13 Songs, 45 Minutes

EDITORS’ NOTES

While the advent of Parisian electro-pop acts like Phoenix and Air has spawned similar-sounding acts throughout the world, there’s nothing like the real thing. The Paris-based duo Jupiter oozes the musical chemistry of a quintet, starting with the sultry “One O Six,” where honey-voiced Amélie De Bosredon serenades her vintage Roland Juno-106 synthesizer in a played-up coquettish inflection. With its white-funk bass lines, neon keyboard tones, Vocoder, and vintage drum machines, “Elliot Uppercut” sounds like something out of the early '80s, save for modern production that shimmers with crystalline fidelity. A menacing melody in “Set the Course of the Nile” effortlessly blends disco and funk with indie-electro and synth-pop to create a gem that would rest perfectly between Studio 54–era mirror-ball soundtracks and the birth of new wave. But as period-correct as songs like the fetching “Saké” sound (even the video plays like a bygone Benetton commercial), it’s the band’s energy, confidence, and undying allegiance to this genre that let it pull this off with the feckless aplomb of its Parisian peers.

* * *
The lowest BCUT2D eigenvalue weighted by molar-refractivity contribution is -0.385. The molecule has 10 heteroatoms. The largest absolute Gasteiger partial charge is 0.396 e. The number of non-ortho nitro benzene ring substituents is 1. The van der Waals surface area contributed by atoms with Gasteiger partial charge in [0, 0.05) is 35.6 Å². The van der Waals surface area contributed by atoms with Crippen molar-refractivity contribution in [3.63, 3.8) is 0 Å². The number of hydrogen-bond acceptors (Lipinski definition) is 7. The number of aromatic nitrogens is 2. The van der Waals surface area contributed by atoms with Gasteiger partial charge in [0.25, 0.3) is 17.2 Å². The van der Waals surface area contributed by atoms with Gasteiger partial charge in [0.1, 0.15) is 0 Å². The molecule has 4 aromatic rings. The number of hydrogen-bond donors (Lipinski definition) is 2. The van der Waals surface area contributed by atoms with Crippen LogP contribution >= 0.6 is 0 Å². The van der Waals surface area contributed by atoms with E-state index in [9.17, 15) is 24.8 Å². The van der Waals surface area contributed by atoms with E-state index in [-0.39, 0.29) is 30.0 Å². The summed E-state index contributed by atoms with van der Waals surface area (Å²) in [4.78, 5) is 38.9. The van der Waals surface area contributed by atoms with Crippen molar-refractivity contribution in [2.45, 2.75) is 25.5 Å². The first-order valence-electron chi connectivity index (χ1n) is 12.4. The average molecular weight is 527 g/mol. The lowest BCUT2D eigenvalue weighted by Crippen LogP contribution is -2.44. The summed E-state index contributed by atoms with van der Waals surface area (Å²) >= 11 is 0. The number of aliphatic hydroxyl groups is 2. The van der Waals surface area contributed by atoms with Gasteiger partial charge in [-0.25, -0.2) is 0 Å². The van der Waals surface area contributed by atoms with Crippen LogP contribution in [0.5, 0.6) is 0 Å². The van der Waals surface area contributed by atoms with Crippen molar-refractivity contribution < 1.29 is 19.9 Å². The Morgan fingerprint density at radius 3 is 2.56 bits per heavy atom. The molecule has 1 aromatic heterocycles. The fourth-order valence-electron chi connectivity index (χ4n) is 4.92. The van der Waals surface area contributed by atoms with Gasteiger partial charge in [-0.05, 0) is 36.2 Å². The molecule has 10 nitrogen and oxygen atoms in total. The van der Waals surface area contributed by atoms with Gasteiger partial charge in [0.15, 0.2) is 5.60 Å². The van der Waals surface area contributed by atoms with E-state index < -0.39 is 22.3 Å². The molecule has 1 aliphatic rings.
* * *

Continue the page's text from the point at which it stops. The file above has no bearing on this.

EDITORS’ NOTES

While the advent of Parisian electro-pop acts like Phoenix and Air has spawned similar-sounding acts throughout the world, there’s nothing like the real thing. The Paris-based duo Jupiter oozes the musical chemistry of a quintet, starting with the sultry “One O Six,” where honey-voiced Amélie De Bosredon serenades her vintage Roland Juno-106 synthesizer in a played-up coquettish inflection. With its white-funk bass lines, neon keyboard tones, Vocoder, and vintage drum machines, “Elliot Uppercut” sounds like something out of the early '80s, save for modern production that shimmers with crystalline fidelity. A menacing melody in “Set the Course of the Nile” effortlessly blends disco and funk with indie-electro and synth-pop to create a gem that would rest perfectly between Studio 54–era mirror-ball soundtracks and the birth of new wave. But as period-correct as songs like the fetching “Saké” sound (even the video plays like a bygone Benetton commercial), it’s the band’s energy, confidence, and undying allegiance to this genre that let it pull this off with the feckless aplomb of its Parisian peers.

TITLE TIME
3:08
3:28
3:12
3:33
5:04
3:39
4:14
2:55
3:43
3:16
3:14
6:25

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